Taking advantage of the spontaneous self-assembly of M3 and sGFP fragments, we induced the clustering of AuNPs by simply co-incubating different sizes of M3-AuNPs and sGFP-AuNPs in buffer solutions. After 12 h, gel electrophoresis of the unpurified mixtures was performed and clusters were detected as smeared bands positioned at varying location in gels depending on the size of AuNP used in the reaction (40, 20, or 10 nm AuNPs, Fig. 2a, Supplementary Fig. 7). Typically, smears were accompanied by a lost, sometime only partial, of one or both M3-AuNP and sGFP-AuNP bands. When these smears were electro-eluted from gels, nanoclusters with various lengths and shapes were observed by TEM, including AuNP homodimers and heterodimers, AuNP chains, and more complexed two-dimensional and three-dimensional NP assemblies (Fig. 2a). The clustering process was solely dictated by the bimolecular complementation between the surface-attached FP fragments as confirmed by direct competition with an excess of free and non-cysteinilated M3 peptides (Supplementary Fig. 8). The complementation-driven assembly of clusters was also observed using the sYFP-AuNPs and sCFP-AuNPs spectral variants (Fig. 2b and Supplementary Fig. 9), an indication that the clustering process is broadly applicable to different sizes of NPs and to different types of split FP fragments.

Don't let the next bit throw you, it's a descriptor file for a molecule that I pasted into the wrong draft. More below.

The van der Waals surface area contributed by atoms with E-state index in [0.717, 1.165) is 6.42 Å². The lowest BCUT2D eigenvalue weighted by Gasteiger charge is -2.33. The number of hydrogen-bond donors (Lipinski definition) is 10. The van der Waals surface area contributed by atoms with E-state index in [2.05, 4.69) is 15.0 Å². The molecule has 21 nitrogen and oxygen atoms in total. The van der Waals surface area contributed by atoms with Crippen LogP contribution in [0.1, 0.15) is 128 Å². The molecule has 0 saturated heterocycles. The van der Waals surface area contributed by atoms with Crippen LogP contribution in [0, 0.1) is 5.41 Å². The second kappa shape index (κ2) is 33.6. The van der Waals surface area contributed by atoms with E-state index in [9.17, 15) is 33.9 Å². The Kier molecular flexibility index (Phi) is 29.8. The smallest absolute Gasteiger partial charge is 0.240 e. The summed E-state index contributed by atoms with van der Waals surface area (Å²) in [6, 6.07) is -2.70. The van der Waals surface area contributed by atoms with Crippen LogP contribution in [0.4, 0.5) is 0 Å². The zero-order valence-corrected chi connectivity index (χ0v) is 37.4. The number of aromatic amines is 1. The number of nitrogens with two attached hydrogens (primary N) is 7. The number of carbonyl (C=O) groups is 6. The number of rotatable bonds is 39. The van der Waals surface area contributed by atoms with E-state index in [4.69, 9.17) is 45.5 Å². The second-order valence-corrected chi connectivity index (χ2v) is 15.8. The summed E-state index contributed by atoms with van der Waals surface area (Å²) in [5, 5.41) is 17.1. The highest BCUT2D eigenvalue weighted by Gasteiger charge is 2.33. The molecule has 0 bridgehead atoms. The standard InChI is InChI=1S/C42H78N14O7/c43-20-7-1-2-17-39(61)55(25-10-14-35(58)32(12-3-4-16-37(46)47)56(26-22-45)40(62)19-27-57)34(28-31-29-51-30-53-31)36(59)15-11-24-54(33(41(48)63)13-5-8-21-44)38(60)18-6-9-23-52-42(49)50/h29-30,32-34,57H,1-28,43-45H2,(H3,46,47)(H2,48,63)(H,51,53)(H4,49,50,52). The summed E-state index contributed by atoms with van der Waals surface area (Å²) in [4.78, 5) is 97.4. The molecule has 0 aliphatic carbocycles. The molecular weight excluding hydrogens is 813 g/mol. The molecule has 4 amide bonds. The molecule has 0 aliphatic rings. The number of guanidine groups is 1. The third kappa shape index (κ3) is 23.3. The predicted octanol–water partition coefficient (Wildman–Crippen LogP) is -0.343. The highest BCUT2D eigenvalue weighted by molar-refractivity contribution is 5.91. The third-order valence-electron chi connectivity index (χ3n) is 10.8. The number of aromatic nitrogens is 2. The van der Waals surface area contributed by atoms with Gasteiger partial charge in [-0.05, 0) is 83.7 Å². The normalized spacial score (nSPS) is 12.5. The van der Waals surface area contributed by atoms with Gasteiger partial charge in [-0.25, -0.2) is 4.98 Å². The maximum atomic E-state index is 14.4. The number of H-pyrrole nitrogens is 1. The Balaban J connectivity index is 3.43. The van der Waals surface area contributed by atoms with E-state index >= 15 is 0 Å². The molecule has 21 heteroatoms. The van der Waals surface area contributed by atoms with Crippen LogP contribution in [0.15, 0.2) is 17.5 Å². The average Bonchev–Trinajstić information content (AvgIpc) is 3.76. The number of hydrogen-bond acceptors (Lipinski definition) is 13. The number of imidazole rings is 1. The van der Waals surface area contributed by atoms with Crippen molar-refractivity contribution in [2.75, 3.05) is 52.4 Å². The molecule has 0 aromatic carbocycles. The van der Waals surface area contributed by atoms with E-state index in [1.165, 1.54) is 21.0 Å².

Using 40 nm AuNPs, we then studied the kinetic of cluster formation. While some clusters were formed within an hour of co-incubation (Supplementary Fig. 10), the clustering kinetic was slow and at least 12 h co-incubation of M3-AuNPs with sGFP-AuNPs at room temperature was required to induce a clustering of more than 50% of all the NPs (Supplementary Fig. 11). Consistent with the competition gel assays, this slow kinetic suggested that binding and steric fit between complementary FP fragments, rather than diffusion-driven collisions of the NPs, is the primary mechanism of cluster formation. To characterize further this assembly process, we performed statistical analyses on the size heterogeneity of the AuNP clusters, which critically depends on whether the kinetic regime of clustering is diffusion-limited or reaction-limited55,56. After 12 h, 53% of all AuNPs formed clusters with at least two NPs. The assembly process was not random because the cluster size distribution could not be adequately described by a Poisson distribution model (F-test: p < 0.05, Supplementary Fig. 11). However, it followed a power-law probability distribution with an exponent of 1.7 ± 0.3 (Fig. 2c), as typically observed for irreversible and reaction-limited clustering of colloids in solution55,56. Thus, the slow formation of predominantly small and compact clusters observed by TEM (Fig. 2b; Supplementary Fig. 9) indicates that the clustering kinetic of M3-AuNPs with sGFP-AuNPs is primarily reaction limited, as expected for an assembly driven by the irreversible bimolecular complementation between M3 and sGFP fragments. This slow kinetic reflects the importance of steric fit between the complementary FP fragments, which have reduced conformational flexibility at the surface of AuNPs and whose molecular interactions are likely impacted by the three-dimensional degrees of freedom of the NPs diffusing in solution.